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Posts Tagged ‘children’

Last week the Eco Committee members at Thomas’s School were invited by the Parish Council, in co-operation with the Borough Council, to plant a tree as a final act in the local Jubilee celebrations. The tree, an English Oak, was planted in open space land in the village so that it can be enjoyed by future generations and there will be a plaque put next to it to commemorate the Queens Diamond Jubilee. The children (including Thomas) put the top soil around the tree and sprinkled wildflower seeds around the base.

Thomas and the Jubilee Tree

Thomas has been on the Eco Committee this year and has thoroughly enjoyed being involved in the Eco work at school as well as providing his own input with regards to the wildlife that is in the school grounds. The School has put up bird boxes one of which has a camera, a bird table for feeding the birds, a nesting material holder, fat ball feeders and other bird feeders as well as insect houses.

Pembroke Nest Box

Pembroke Nest Box

The school gardening year has come to an end and preparations have been made for the summer holidays. All the young plants in pots have been planted in the ground, climbing plants have been tied in and supports provided, and the raised beds have been weeded and covered with netting to deter unwanted visitors.

 Enviromesh Netting

Enviromesh Netting

During the holidays Thomas and I will make regular checks to keep the garden ticking over until September this ties in well with feeding the school chickens as Thomas has been put on the ‘chicken rota’ again which I have to say I enjoy doing as much as he does. We are both looking forward to those super fresh boiled eggs!

Click here for our top 10 tips for caring for the school garden during the holidays.

Love your environment and enjoy your holidays

Gill

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Meet our delightful family of Wurzels Napus and Cascara Wurzel and their two children Compo Wurzel and Tumshie Wurzel.  They will entertain your family and share their great sense of fun with you for years.

All these fun scarecrows come dressed in their own pair of brand new jeans, T shirt and cravat and can be positioned right away.

Their arms are articulated and bend allowing you to  change their posture and their clothes, They will sit down or stand at home, in a garden or field.

Scarecrows are a fabulously imaginative present for Christmas, Halloween, Guy Fawkes Night or Birthdays and Anniversaries They are unique.

Dress your Scarecrow as a Member of your team, your school or a favoured character. The possibilities are endless. Every scarecrow will differ slightly owing to the nature of being hand-made, and using different facial features and clothes. Distinguishing features will be individual and therefore differ slightly with each member of the Wurzel family but there will remain a family likeness. Re-use any packaging to stuff the clothes.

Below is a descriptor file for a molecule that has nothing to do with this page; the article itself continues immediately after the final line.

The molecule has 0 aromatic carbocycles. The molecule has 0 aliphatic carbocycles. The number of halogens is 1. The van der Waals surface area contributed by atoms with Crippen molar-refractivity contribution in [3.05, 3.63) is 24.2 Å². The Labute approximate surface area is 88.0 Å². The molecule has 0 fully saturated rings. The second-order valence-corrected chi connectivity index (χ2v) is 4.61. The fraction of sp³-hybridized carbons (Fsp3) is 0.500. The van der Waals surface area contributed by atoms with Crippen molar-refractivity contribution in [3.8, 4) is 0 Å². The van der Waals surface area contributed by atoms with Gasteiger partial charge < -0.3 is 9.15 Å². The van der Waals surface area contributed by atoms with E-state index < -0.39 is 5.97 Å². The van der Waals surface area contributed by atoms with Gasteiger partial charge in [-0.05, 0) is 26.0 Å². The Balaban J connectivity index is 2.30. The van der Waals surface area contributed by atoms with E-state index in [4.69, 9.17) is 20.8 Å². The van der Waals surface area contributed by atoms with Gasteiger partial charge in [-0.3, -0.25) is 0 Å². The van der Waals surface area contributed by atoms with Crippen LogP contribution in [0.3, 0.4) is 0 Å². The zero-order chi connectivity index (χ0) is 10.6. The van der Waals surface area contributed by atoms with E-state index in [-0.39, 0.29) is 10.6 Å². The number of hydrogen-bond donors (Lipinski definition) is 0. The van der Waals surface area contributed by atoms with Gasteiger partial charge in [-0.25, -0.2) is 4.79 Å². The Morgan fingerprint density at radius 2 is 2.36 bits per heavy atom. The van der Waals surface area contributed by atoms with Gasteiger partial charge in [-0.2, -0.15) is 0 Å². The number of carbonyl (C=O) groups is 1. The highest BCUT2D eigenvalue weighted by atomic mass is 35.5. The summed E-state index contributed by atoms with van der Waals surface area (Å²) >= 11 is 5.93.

This wonderful family of handmade articulated Scarecrows will quickly become part of your own family. They assume a sort of life of their own and watch out, they can suddenly put their arms round you, quite unexpectedly!

Napus and Cascara extended stand about 2m high, including the removable standing post which needs to go 40cm in the ground.  Teenagers, Neep and Tumshie Wurzel are 1.75cm tall inclusive of post as above.  For all the details of how to buy your very own to keep click here.

 

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Ice lollies can be expensive to buy and don’t always taste great – so why not make your own.  They only cost a few pence to make and will taste MUCH nicer!!

You Will Need:
A set of ice lolly moulds (or you can experiment with moulds made from small yoghurt pots)
Some lollipop sticks
Your favourite juices such as orange, mango, apple, grape, strawberry
Your favourite cordials such as orange, lemon, blackcurrant
Your favourite fizzy drinks – lemonade, orange, cola

What to do:

Fill your containers with your favourite drinks

Pop in  a lollipop stick

Place carefully in the freezer until they are frozen

Enjoy!

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If you still have some spare growing space in your garden, May is the perfect time to grow a runner bean wigwam.   It makes an exciting space for imaginative play and is also cool and shady.

If you fancy giving it a go, take 8 garden canes, each around 2 m long and put into the ground in a semi circle.  Adjust the position of the canes to allow for a play space inside and a gap for the doorway.

Angle the canes inwards, and tie securly to form a tepee shape. 

Take some runner bean or sweet pea plants and sow two or three next to each cane.

Water regularly, and as the plants grow gently train them around the canes.

One tepee is big enough for two children to play in, so if you have the space and lots of children why not grow several.  And as the summer progresses the play den will produce lots of lovely flowers or beans as the plants grow!

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Huge thanks to everyone who took part in our October competitions.  The word search proved to be a hugely popular indoor activity for lots of gardening clubs and many of the pumpkin recipes were just delicious!

…The first correct word search entry out of the hat was from the gardening club at More Park R.C Primary School in Kent.  Congratulations to you all your bird feeding prizes are on their way to you.  We do hope you enjoy feeding the birds at your school over the winter months.

Our favourite pumpkin recipe came from Ileana Fernandes in Slough.  Congratulations Ileana for a truly yummy entry.  Below is her recipe for pumpkin, ricotta and pesto lasagne. 

We have found that one of the secrets to a good recipe is some fresh herbs to complement the other ingredients.  For everything you need to grow your own herbs on a windowsill take a look here.

Ingredients
Pumpkin peeled and cut into cubes
Mushrooms
Onions
Grated Garlic Cloves
Dash of Olive Oil
Seasoning

Method